Immigration law’s “post-departure bar” destroys the jurisdiction of either an immigration judge or the Board of Immigration Appeals to hear a motion to reopen or reconsider filed by an alien who is no longer physically within the country. This Note examines the current conflict between the federal circuits regarding the post-departure bar and why the circuits that have decided to strike down the bar in the cases before them have ruled in line with certain trends present in recent Supreme Court immigration cases.
Conflict between the circuits has arisen because the governing statute, the Illegal Immigration Reform and Immigrant Responsibility Act of 1996, was enacted without reference to the bar, which had been in place before the Act’s passage. In that statutory silence, the Attorney General promulgated regulations intended to reestablish the bar. In recent years, circuits have taken various positions on the bar’s validity. Many have struck the bar down on the basis of either Chevron deference or the grounds outlined in Union Pacific Railroad Co. v. Brotherhood of Locomotive Engineers, which bars an agency from limiting its jurisdiction in certain situations. Still, other circuits have upheld the bar by using Chevron to conclude that deference to the agency is proper.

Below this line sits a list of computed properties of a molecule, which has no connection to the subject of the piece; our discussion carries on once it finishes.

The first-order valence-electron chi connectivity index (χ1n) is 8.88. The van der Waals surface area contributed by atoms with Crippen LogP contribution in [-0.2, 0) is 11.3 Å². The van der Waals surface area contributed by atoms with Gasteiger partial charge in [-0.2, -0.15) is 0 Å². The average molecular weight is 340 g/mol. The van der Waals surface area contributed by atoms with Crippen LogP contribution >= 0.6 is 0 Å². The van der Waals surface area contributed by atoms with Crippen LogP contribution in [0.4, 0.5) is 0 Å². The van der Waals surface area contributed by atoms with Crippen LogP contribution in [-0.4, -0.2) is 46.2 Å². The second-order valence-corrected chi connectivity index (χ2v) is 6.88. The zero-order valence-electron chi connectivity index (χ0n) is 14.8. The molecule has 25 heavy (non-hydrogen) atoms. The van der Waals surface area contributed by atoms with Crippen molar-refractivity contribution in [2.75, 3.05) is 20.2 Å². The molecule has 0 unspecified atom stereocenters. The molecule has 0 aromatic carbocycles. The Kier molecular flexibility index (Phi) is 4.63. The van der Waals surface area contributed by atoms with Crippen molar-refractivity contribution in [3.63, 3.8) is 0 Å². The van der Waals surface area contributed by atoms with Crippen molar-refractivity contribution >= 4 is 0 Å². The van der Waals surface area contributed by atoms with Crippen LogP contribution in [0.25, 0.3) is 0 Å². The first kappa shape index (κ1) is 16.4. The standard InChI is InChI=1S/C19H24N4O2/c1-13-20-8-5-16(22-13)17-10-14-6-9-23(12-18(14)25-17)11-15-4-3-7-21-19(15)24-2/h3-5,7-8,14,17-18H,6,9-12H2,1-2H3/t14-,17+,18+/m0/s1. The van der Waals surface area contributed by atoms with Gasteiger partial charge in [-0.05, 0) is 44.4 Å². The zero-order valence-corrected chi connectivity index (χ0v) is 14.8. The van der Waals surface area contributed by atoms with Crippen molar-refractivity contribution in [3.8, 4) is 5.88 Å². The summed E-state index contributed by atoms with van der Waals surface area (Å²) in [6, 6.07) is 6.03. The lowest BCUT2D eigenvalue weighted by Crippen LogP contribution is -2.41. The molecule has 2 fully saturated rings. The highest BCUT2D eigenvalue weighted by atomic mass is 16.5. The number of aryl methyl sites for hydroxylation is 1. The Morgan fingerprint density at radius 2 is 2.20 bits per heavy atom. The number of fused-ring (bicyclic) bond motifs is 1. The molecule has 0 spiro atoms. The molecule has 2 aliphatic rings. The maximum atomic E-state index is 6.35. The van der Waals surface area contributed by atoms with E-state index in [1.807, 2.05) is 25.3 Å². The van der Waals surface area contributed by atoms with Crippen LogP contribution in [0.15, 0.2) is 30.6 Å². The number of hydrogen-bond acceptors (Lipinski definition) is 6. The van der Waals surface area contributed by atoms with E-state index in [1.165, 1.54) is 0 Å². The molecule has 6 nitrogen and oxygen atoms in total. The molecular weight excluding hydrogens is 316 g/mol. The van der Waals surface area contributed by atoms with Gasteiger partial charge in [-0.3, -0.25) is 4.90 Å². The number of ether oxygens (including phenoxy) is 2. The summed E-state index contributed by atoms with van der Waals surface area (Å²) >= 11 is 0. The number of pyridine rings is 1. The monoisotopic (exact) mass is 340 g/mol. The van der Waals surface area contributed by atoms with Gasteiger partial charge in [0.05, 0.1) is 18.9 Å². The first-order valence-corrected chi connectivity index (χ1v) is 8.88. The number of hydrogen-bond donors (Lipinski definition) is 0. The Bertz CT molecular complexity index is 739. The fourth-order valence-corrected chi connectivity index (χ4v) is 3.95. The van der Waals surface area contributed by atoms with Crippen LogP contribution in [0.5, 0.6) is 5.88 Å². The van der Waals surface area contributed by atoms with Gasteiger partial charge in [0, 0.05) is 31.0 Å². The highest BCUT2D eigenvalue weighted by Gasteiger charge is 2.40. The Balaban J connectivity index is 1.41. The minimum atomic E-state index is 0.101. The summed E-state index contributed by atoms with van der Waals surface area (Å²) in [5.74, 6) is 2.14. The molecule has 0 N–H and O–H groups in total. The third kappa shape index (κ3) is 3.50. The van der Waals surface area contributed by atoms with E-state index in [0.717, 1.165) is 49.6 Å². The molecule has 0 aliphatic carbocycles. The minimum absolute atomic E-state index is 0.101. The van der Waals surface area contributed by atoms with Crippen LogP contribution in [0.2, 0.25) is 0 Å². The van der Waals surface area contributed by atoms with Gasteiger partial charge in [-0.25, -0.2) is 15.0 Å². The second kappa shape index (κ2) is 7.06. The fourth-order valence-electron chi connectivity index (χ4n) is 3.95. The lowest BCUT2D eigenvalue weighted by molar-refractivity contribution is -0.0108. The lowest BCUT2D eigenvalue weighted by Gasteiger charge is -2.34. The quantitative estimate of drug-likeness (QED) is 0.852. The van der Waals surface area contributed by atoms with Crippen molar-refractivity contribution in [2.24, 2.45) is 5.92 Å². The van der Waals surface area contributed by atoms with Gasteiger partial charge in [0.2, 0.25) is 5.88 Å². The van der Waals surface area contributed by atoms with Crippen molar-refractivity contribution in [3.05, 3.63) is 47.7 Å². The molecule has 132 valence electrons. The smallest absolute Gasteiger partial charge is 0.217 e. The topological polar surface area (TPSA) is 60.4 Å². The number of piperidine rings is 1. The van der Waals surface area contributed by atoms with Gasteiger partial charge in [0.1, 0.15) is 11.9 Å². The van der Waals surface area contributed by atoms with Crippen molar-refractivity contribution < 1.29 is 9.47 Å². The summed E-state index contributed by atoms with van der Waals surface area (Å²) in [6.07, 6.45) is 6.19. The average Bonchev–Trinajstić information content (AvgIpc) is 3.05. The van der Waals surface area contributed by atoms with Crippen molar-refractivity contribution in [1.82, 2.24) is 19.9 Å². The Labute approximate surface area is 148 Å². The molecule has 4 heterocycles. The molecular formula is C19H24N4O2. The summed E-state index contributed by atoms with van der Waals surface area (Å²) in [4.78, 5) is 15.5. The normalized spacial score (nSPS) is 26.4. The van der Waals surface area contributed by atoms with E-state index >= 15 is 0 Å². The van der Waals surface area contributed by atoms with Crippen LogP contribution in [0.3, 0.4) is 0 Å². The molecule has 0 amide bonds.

This Note suggests that the circuits that have struck down the bar are in line with prevailing trends in recent immigration cases decided by the Supreme Court. Further, this Note argues that it does not matter whether a circuit court relies upon Chevron or Union Pacific to strike down the bar, as the use of either precedent to attack the bar serves these trends, and is consistent with the overall direction of American immigration law.